Several Shell service stations across Perth this morning have confirmed they have run out of unleaded fuel.
Stations in Karawara, East Victoria Park, Canning Vale and Bull Creek all said their reserves had run dry in the past 24 hours and they had yet to be notified when more supplies would be provided.
Although the cause of the shortage is unclear, one of the station attendants suggested there had been problems with Shell's supply arrangements with WA's sole oil refinery in Kwinana.
But a spokesman for BP denied there were any problems with its Kwinana refinery, saying the British-owned company had delivered its contracted supplies to Shell.
Shell spokesman for the dual British and Dutch-owned company Paul Zennaro admitted there was a “short term local product shortage” involving unleaded fuel at its Perth service stations.
But he refused to concede that Shell had failed to plan for adequate levels of supplies, blaming stronger-than-expected demand and a shortage of reserves at the company’s Fremantle terminal.
He was also unable to explain how many of Shell’s Perth petrol stations had been hit by the shortage.
“I think fail is the wrong word,” he said. “Fuel is a product with very long lead times and at different times of the year supply and demand changes.
“What we try and do obviously is forecast that as accurately as we can and do our best to bring fuel to sites and to our customers.”
Mr Zennaro claimed the problem was expected to be “dramatically improved by later tonight” amid plans to source further supplies.
“It is short term,” he said. “We’re expecting things to be well on the way to being resolved later on today.”
Mr Zennaro also revealed that fuel shortages were affecting some of its east coast operations, saying Shell had been struggling to keep pace with demand for fuel in the lead up to Christmas.
“While it is occurring when you sort of look at it from the overall size of the network it is reasonably isolated,” he said.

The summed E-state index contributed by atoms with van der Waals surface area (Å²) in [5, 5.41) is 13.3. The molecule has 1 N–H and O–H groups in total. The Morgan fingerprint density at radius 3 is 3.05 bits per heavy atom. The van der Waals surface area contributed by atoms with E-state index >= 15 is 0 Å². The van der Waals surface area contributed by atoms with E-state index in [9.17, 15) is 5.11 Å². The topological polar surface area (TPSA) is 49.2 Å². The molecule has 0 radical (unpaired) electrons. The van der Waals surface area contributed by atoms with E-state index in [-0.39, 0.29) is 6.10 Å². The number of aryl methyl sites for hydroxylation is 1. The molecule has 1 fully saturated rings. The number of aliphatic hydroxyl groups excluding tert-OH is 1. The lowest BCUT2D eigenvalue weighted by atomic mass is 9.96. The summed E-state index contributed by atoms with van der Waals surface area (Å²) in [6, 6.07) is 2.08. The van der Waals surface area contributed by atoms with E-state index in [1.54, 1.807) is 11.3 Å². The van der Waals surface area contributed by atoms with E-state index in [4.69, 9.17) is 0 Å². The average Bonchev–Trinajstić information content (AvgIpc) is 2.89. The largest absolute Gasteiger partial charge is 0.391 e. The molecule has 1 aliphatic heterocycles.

WA’s fuel watchdog has downplayed the risk of retailers using the shortages to gouge customers, saying they were a “short term” problem unlikely to affect prices and any opportunism would be caught.
FuelWatch co-ordinator Ray Gibson said that while service station operators were “free to set their prices”, any moves that could be classed as gouging would be easy to identify and attract significant penalties.
He said that while prices at many metropolitan petrol stations had risen in the past 24 hours, this was consistent with the “normal pricing cycle” and “almost totally unrelated” to the supply shortages affecting Shell.
Asked whether the difficulties affecting Shell could noticeably bump up petrol prices tomorrow, Mr Gibson said: “That’s very unlikely”.
“The supplies as we understand are returning to normal so it’s very, very unlikely that these short term glitches will affect prices.
“What tends to drive prices is international prices more than anything.”
Mr Gibson said there was no evidence to suggest that some stations had taken advantage of the fuel shortages to jack up their prices today, saying the watchdog had not been asked to investigate any illegal activity arising from them.
He suggested Shell’s woes may have been exacerbated by a technical problem with a pipeline from the Kwinana oil refinery that supplied the group’s Fremantle terminal, which he said was fixed last night.
Mr Gibson said the difficulty had caused “constraints” on Perth’s “tight” fuel network and supplies would take a number of days to be fully restored.